"jurisdictional facts that any cause involving any issue of fact
triable by a jury was, at the time in said indictment mentioned,
pending in the district court of the United States, or any other
court, whereby the above named United States district court does or
could acquire jurisdiction in the premises."
The enumeration of the deficiencies of the indictment may be
summarized as follows: it did not appear that William D. Russeli
possessed the qualifications to act as a juror, or had been duly
and regularly drawn and summoned; or had been examined and accepted
as a juror at the array; it cannot be ascertained at what time and
place the alleged conversation was had, or at what time Lucy
Russell received the impression of the meaning of the conversation,
or that she had access to her husband or had opportunity, or could
have communicated the conversation to him; or that defendant knew
she had such opportunity, or that William D. Russell was a juror in
any particular case.
The demurrer was sustained and the indictment dismissed. This
writ of error was then allowed.
Necessarily, the first impression of the case is that defendant
had some purpose in his approach to Lucy Russell and in the
proposition he made to her. What was it, and how far did he execute
it? Counsel admits that defendant's purpose was to "find out what
his [L. C. Russell's] attitude was towards the defendants to be
tried," and that this (we are stating the effect of counsel's
contention) was only in preparation of a sinister purpose, that the
defendants in the case did not wish to undertake, or, to use the
language of the indictment, did
Page 255 U. S. 143
not "want to pay money to any of the petit jourors sitting at
the trial of said case unless they knew such petit jurors would
favor their acquittal," and this, counsel says, "only amounted to a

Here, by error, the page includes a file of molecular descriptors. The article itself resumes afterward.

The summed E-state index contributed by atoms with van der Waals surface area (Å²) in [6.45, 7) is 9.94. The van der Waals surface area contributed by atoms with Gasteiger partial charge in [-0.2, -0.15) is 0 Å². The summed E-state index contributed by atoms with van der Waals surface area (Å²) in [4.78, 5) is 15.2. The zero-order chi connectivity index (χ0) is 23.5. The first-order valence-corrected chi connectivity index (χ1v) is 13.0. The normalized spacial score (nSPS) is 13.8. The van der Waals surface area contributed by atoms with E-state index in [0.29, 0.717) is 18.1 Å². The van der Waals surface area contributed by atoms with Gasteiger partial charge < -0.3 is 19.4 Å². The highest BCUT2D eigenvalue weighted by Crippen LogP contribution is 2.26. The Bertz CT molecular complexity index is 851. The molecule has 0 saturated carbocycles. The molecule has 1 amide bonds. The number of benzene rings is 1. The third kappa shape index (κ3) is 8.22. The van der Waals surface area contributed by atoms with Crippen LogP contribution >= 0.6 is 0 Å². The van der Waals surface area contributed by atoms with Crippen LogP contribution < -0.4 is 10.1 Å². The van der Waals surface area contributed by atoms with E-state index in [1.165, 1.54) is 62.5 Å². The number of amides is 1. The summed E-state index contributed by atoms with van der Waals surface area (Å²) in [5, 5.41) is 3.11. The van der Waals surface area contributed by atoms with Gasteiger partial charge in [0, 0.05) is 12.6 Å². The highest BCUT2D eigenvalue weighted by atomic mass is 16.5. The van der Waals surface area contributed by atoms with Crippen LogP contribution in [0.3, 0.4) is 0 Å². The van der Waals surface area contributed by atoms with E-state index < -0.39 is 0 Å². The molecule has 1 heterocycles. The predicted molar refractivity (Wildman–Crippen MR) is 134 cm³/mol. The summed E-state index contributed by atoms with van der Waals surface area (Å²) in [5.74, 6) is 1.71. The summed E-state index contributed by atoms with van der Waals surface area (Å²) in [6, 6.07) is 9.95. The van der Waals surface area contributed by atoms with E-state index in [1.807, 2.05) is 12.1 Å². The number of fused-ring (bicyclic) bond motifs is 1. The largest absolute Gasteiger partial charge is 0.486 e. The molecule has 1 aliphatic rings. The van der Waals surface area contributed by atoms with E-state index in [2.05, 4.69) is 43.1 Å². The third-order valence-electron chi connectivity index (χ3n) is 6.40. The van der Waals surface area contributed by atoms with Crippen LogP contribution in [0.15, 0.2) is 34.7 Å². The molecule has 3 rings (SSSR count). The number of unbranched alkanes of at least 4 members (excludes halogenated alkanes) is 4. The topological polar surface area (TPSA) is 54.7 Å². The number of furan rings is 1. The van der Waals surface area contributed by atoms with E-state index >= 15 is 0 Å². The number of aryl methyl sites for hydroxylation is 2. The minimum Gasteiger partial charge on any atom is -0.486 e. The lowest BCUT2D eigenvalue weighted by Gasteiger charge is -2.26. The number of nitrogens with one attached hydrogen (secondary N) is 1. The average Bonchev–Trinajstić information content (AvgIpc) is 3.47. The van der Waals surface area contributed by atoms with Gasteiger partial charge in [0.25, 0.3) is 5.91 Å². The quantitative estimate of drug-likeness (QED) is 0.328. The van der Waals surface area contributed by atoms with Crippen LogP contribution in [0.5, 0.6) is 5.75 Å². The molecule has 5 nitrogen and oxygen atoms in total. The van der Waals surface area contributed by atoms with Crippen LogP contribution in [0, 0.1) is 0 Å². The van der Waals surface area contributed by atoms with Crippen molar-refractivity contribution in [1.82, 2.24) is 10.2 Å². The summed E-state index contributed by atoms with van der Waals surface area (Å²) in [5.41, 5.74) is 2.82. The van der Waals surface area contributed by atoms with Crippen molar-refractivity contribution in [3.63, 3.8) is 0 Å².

solicitation of a third person who did not accept or act in
furtherance of such solicitation," and
"could be interpreted only . . . to be preparation
[italics counsel's] for an 'endeavor' or 'attempt' to influence the
juror, but falls far short of an actual endeavor to do so."
Counsel enters into quite a discussion, with citation of cases,
of the distinction between preparations for an attempt and the
attempt itself, and charges that there is a wide difference between
We think, however, that neither the contention nor the cases are
pertinent to the section under review and upon which the indictment
was based. The word of the section is "endeavor," and, by using it,
the section got rid of the technicalities which might be urged as
besetting the word "attempt," and it describes any effort or essay
to do or accomplish the evil purpose that the section was enacted
to prevent. Criminality does not get rid of its evil quality by the
precautions it takes against consequences, personal or pecuniary.
It is a somewhat novel excuse to urge that Russell's action was not
criminal because he was cautious enough to consider its cost and be
sure of its success. The section, however, is not directed at
success in corrupting a juror, but at the "endeavor" to do so.
Experimental approaches to the corruption of a juror are the
"endeavor" of the section. Guilt is incurred by the trial --
success may aggravate; it is not a condition of it.
The indictment charges that defendant knew that William D.
Russell was a petit juror in the discharge of his duty as such
juror, and therefore an endeavor to corruptly influence him was
within the section, though he was not yet selected or sworn.
State v. Woodson,
Page 255 U. S. 144
La.Ann. 905, 9 South. 903. The court, hence, erred in sustaining
the demurrer and dismissing the indictment.
Judgment reversed, and cause remanded for further
proceedings in conformity with this opinion.